An artist bathes in the Ganges

(An artist living between Zen & house music)

/ 1 December, 2015

Elizabet Cerviño (1986), who knows how to paint properly, was five years away from traditional pigments and without touching a paintbrush. It was when she studied in the High

Institute of Arts in Havana. Her tendency towards radicalism, together with the prejudices of a teaching promoting other artistic practices and scorning painting, as well as the disenchantment itself of the youngster before a phenomenon of popularization and corruption of the genre, kept her focused on performances and ephemeral actions of povera display where the closest landscape intervened: Cubanacan1 campus itself. This was her “provisional home” and with it she established an almost inbreeding and tautological relationship: landscape above landscape.

SOMATIC CONCEPTUALISM

Not entirely happy with Mitos de la gruta (Myths of the Cave), she prepares frames and canvases, crude linen to be exact. Consistent with the use of water, especially in her performances (even with that of bathing and not drying), she plunges the linen into buckets and soaks it in a way that only she knows because her intuition, talent and trade allow her to, leaving it like that for days, bundled together. When taking it out, water has left its stamp on the fabric, but it is not any other stamp but one of landscapes, subtle but clear. Abstract and figurative. Immense.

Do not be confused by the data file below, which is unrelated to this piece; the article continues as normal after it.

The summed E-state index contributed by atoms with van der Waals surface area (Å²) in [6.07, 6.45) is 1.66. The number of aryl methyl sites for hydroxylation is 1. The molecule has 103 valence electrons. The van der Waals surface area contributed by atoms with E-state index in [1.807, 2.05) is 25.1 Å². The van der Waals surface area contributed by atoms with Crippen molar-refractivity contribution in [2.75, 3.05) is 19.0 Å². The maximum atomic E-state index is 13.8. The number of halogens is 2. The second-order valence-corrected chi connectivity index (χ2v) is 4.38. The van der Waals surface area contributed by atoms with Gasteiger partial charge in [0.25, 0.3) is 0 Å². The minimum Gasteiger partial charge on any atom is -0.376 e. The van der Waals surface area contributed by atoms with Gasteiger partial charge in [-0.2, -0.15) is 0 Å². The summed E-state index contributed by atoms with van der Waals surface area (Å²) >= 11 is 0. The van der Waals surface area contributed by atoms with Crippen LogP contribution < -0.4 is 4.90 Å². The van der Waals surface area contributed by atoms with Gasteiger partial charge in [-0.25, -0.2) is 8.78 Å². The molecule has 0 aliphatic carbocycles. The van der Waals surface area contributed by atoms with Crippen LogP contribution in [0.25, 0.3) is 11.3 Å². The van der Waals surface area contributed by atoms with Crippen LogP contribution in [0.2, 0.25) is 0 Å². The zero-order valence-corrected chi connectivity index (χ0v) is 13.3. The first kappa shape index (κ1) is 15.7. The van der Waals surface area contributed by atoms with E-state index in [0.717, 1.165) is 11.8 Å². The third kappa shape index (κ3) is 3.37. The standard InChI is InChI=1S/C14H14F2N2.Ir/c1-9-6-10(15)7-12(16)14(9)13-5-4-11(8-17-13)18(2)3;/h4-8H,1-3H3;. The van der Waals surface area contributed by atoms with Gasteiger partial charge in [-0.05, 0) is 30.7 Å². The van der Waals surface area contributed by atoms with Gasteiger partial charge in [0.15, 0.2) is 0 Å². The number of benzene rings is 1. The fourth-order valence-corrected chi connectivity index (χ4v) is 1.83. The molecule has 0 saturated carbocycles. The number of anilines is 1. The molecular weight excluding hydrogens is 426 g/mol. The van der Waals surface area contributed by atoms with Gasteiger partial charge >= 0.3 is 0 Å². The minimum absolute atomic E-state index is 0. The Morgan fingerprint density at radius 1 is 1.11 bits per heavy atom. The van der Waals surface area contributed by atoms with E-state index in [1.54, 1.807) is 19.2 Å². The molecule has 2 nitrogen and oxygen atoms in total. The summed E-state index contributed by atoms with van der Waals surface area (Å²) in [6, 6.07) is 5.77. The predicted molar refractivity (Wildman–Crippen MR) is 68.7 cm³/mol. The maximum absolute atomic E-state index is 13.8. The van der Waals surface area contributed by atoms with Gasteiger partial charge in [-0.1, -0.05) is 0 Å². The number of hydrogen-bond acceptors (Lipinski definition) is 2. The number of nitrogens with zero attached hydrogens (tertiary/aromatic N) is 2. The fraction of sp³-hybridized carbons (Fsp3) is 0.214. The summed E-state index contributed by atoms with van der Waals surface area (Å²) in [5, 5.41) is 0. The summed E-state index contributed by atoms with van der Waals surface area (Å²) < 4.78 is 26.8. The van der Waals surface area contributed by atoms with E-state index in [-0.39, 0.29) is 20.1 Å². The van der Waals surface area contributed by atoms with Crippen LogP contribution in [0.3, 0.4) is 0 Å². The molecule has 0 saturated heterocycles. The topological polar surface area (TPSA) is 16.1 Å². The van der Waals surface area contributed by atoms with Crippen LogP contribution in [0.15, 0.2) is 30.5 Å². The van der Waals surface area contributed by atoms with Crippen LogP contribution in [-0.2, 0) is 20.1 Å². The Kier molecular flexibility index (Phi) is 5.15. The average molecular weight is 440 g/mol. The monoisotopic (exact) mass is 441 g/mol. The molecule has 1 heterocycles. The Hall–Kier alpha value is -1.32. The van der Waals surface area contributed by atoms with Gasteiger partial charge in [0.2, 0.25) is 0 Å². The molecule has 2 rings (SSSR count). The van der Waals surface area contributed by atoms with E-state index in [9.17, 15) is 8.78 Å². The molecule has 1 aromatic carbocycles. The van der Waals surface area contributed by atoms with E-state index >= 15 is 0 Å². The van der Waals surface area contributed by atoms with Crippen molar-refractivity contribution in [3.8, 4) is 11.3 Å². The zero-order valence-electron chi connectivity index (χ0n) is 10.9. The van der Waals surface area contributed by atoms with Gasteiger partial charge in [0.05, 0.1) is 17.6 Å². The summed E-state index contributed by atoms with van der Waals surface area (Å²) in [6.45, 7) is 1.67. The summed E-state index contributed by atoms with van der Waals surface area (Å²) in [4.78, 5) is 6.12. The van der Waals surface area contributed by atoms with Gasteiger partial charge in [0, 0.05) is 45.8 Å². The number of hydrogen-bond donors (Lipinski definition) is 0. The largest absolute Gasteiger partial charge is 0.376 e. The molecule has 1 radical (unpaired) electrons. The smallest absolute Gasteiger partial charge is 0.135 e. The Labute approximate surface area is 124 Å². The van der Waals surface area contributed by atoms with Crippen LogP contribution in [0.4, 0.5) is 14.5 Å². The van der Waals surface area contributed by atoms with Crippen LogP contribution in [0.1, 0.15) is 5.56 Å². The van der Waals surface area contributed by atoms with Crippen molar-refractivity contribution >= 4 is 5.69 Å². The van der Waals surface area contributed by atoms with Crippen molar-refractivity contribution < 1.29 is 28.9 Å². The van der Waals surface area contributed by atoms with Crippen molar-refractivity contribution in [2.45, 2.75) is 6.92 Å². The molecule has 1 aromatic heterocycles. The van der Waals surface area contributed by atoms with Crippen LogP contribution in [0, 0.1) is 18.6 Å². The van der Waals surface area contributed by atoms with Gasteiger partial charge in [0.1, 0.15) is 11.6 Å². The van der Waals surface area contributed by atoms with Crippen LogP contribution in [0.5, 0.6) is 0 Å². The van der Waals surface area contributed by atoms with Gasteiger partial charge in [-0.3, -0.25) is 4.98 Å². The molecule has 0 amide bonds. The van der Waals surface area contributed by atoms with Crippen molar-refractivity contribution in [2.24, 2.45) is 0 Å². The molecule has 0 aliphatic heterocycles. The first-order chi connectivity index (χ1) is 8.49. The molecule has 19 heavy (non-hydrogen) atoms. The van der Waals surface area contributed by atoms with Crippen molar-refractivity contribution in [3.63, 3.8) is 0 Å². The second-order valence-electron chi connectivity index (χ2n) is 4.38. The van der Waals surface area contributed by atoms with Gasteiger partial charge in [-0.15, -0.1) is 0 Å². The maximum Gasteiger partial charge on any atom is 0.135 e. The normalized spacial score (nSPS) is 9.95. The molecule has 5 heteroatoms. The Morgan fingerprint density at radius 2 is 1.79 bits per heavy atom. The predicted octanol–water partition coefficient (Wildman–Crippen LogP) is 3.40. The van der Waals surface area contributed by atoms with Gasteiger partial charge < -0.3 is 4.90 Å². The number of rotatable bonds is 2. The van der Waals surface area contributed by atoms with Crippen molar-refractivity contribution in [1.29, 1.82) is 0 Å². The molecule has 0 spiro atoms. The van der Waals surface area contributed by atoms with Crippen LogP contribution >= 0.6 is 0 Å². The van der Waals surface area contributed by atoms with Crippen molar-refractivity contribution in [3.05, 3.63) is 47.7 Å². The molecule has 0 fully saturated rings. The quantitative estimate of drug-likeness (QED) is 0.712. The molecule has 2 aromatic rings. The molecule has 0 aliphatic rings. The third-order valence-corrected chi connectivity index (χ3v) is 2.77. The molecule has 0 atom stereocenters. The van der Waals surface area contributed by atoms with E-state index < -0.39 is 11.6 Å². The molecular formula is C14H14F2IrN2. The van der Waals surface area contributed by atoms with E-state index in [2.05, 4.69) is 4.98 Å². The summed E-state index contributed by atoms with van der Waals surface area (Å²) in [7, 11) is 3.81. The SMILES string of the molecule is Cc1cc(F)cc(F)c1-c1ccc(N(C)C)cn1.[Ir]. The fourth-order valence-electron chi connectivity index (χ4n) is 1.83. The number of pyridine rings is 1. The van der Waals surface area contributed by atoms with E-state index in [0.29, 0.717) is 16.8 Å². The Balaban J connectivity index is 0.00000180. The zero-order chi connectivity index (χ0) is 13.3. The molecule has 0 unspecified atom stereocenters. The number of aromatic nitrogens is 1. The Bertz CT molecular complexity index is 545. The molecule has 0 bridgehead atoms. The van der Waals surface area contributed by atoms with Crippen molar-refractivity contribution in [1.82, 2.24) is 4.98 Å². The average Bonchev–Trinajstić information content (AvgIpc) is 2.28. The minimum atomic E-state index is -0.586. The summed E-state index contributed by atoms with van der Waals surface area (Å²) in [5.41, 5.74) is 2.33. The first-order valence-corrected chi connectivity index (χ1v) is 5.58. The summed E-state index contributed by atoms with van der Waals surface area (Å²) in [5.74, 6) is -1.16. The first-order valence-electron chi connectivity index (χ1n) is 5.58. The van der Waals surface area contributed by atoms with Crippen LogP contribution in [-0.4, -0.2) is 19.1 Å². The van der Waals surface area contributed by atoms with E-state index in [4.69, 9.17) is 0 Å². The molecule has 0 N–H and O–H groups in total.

(…)in that fusion from a soft ego with the environment, just as it allows her to know it, in that precise measure, Elizabet (re)cognizes herself. In other words, and also in a very intuitive manner, Elizabet is at last her own work.

TEXT FORMATTED FOR PERFORMANCE

I thought I knew everything about Elizabet, but looking at her dossier I noticed something: her performances invariably follow two directions and her performances, invariably, end in one topic: that of Creation. If someone wishes to study her work I can smooth the path saying that her performances, in some cases, resort to water, in others to clay, and that these last ones, generally, are a tribute to the sculpture.9 Chubasco (Rain Shower) and Bautizo (Baptism) in the first group; Descanso (Rest) in the second.10 I can also say that in some of her performance apparitions she is hidden (Una gota de agua que se pierde en el océano – A Drop of Water Lost in the Ocean, Manto de fe – Robe of Faith), which constitutes a curious fact within the performance tradition, more given to egocentrism and the physical presence of the artist.

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